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J Med Virol. 2010 May;82(6):1000-6. doi: 10.1002/jmv.21773.

Neurovirulence and latency of drug-resistant clinical herpes simplex viruses in animal models.

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Research Center in Infectious Diseases, Centre Hospitalier Universitaire de Québec, Pavillon CHUL, Université Laval, Quebec, Canada.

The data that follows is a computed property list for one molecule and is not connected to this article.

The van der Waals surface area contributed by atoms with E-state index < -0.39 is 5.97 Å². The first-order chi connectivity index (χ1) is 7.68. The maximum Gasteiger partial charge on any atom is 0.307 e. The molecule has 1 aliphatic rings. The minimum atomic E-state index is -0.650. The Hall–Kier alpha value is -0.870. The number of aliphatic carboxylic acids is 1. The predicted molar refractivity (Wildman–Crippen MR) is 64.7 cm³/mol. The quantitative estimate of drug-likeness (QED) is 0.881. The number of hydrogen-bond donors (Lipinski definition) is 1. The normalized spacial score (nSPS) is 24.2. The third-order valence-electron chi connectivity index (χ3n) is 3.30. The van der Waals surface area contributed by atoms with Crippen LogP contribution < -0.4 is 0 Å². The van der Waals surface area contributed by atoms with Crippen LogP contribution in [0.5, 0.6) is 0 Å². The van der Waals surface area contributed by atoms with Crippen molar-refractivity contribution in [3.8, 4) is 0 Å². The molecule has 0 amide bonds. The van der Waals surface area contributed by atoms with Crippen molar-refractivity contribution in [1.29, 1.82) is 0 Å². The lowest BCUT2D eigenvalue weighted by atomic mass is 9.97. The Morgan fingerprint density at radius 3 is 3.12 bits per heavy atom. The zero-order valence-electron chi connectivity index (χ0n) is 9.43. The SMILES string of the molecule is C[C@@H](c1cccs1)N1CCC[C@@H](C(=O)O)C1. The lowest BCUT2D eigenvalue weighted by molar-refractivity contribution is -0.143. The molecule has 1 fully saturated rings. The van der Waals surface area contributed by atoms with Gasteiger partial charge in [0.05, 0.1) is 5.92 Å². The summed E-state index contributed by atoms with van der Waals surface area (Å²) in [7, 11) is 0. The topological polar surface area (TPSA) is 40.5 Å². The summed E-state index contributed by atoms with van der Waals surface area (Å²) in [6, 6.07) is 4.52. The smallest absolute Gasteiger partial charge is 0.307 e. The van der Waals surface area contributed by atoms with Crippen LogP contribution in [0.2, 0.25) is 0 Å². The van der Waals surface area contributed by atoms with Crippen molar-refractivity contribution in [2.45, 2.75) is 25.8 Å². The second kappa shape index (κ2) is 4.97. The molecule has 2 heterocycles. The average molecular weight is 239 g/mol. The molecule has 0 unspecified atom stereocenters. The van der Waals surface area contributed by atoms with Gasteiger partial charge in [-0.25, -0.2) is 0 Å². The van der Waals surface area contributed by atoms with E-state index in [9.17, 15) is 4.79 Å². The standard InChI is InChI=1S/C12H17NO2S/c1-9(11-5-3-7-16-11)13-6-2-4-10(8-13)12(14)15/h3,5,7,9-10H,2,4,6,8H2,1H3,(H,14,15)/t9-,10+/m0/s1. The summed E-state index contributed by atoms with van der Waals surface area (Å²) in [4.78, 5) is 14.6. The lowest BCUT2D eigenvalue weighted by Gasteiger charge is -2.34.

Herpes simplex virus (HSV) resistance to acyclovir or foscarnet results from mutations in viral thymidine kinase (TK) and/or DNA polymerase (pol) genes. Replication kinetics and virulence of TK and/or DNA pol clinical mutants were assessed using models of mouse encephalitis and cotton rat genital infection. Replication capacities in Vero cells of a DNA pol altered strain (L850I) and a TK/DNA pol mutant (C467deletion/A912V) were significantly lower than those of unrelated wild-type (WT) strains, while a double DNA pol mutant (S724N/P920S) demonstrated replication kinetics similar to the WT. The replication of a TK-deficient mutant (G439.5addition) was impaired (low m.o.i.) or unaltered (high m.o.i.) compared to that of a WT virus depending on the viral inoculum. Compared to a survival rate of 6% for mice infected intranasally with WT HSV-1 or -2 viruses, G439.5add, C467deletion/A912V and L850I strains were associated with survival rates of 100% (P < 0.05) whereas mice infected with the S724N/P920S mutant had a survival rate of 33% (P = 0.08). Brain viral titers were higher in mice infected with WT HSV-1 or -2 strains and the double DNA pol mutant. All strains except the DNA pol mutant L850I were able to establish latency in the dorsal root ganglia of cotton rats. A good correlation was generally found between replication kinetics of DNA pol mutants and their neurovirulence potential in mice whereas such correlation was not straightforward for TK mutants.

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